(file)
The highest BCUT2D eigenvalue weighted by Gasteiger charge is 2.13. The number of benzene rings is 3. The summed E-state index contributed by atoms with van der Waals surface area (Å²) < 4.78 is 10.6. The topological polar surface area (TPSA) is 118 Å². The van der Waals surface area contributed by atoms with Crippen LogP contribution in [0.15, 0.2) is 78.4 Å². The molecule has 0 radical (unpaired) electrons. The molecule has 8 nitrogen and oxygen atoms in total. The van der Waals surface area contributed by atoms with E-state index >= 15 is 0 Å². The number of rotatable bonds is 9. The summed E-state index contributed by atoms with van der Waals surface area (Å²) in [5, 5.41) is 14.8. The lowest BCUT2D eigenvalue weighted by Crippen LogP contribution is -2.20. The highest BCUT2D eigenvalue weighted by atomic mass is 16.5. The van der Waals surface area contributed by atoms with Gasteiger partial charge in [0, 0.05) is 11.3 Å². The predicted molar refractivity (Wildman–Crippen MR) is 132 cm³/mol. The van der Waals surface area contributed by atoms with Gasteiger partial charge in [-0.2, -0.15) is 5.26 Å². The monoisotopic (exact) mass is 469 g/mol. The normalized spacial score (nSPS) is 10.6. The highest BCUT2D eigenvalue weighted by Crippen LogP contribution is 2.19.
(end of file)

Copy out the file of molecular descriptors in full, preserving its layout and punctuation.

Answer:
The highest BCUT2D eigenvalue weighted by Gasteiger charge is 2.13. The number of benzene rings is 3. The summed E-state index contributed by atoms with van der Waals surface area (Å²) < 4.78 is 10.6. The topological polar surface area (TPSA) is 118 Å². The van der Waals surface area contributed by atoms with Crippen LogP contribution in [0.15, 0.2) is 78.4 Å². The molecule has 0 radical (unpaired) electrons. The molecule has 8 nitrogen and oxygen atoms in total. The van der Waals surface area contributed by atoms with E-state index >= 15 is 0 Å². The number of rotatable bonds is 9. The summed E-state index contributed by atoms with van der Waals surface area (Å²) in [5, 5.41) is 14.8. The lowest BCUT2D eigenvalue weighted by Crippen LogP contribution is -2.20. The highest BCUT2D eigenvalue weighted by atomic mass is 16.5. The van der Waals surface area contributed by atoms with Gasteiger partial charge in [0, 0.05) is 11.3 Å². The predicted molar refractivity (Wildman–Crippen MR) is 132 cm³/mol. The van der Waals surface area contributed by atoms with Gasteiger partial charge in [-0.2, -0.15) is 5.26 Å². The monoisotopic (exact) mass is 469 g/mol. The normalized spacial score (nSPS) is 10.6. The highest BCUT2D eigenvalue weighted by Crippen LogP contribution is 2.19.